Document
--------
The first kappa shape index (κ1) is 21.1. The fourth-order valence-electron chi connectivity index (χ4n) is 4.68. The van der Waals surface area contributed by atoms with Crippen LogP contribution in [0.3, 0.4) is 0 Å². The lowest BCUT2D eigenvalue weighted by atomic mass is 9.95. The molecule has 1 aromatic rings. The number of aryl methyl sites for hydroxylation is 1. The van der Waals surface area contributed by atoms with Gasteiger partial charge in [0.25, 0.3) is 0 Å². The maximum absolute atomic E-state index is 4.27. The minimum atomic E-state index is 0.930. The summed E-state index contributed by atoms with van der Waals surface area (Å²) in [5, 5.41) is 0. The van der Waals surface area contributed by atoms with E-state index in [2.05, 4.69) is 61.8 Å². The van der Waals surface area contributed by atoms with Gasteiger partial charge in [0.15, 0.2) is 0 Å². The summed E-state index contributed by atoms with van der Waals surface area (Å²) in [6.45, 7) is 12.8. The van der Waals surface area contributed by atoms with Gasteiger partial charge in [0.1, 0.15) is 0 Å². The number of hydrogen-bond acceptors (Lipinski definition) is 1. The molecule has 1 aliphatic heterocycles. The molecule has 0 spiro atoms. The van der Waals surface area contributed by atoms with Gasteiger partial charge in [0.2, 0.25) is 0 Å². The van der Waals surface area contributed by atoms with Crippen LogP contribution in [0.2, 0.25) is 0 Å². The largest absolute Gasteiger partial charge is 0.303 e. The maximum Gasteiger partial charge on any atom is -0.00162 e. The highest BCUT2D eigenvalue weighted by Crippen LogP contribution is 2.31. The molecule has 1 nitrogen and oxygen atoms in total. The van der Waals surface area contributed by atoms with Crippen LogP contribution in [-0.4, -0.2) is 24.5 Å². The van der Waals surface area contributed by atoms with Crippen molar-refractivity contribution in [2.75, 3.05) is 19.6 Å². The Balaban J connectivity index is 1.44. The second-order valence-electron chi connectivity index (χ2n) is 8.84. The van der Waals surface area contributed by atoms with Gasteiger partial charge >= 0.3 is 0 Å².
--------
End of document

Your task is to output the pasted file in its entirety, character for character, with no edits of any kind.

The first kappa shape index (κ1) is 21.1. The fourth-order valence-electron chi connectivity index (χ4n) is 4.68. The van der Waals surface area contributed by atoms with Crippen LogP contribution in [0.3, 0.4) is 0 Å². The lowest BCUT2D eigenvalue weighted by atomic mass is 9.95. The molecule has 1 aromatic rings. The number of aryl methyl sites for hydroxylation is 1. The van der Waals surface area contributed by atoms with Gasteiger partial charge in [0.25, 0.3) is 0 Å². The maximum absolute atomic E-state index is 4.27. The minimum atomic E-state index is 0.930. The summed E-state index contributed by atoms with van der Waals surface area (Å²) in [5, 5.41) is 0. The van der Waals surface area contributed by atoms with E-state index in [2.05, 4.69) is 61.8 Å². The van der Waals surface area contributed by atoms with Gasteiger partial charge in [0.15, 0.2) is 0 Å². The summed E-state index contributed by atoms with van der Waals surface area (Å²) in [6.45, 7) is 12.8. The van der Waals surface area contributed by atoms with Gasteiger partial charge in [0.1, 0.15) is 0 Å². The number of hydrogen-bond acceptors (Lipinski definition) is 1. The molecule has 1 aliphatic heterocycles. The molecule has 0 spiro atoms. The van der Waals surface area contributed by atoms with Gasteiger partial charge in [0.2, 0.25) is 0 Å². The van der Waals surface area contributed by atoms with Crippen LogP contribution in [0.2, 0.25) is 0 Å². The largest absolute Gasteiger partial charge is 0.303 e. The maximum Gasteiger partial charge on any atom is -0.00162 e. The highest BCUT2D eigenvalue weighted by Crippen LogP contribution is 2.31. The molecule has 1 nitrogen and oxygen atoms in total. The van der Waals surface area contributed by atoms with Crippen LogP contribution in [-0.4, -0.2) is 24.5 Å². The van der Waals surface area contributed by atoms with Crippen molar-refractivity contribution in [2.75, 3.05) is 19.6 Å². The Balaban J connectivity index is 1.44. The second-order valence-electron chi connectivity index (χ2n) is 8.84. The van der Waals surface area contributed by atoms with Gasteiger partial charge >= 0.3 is 0 Å².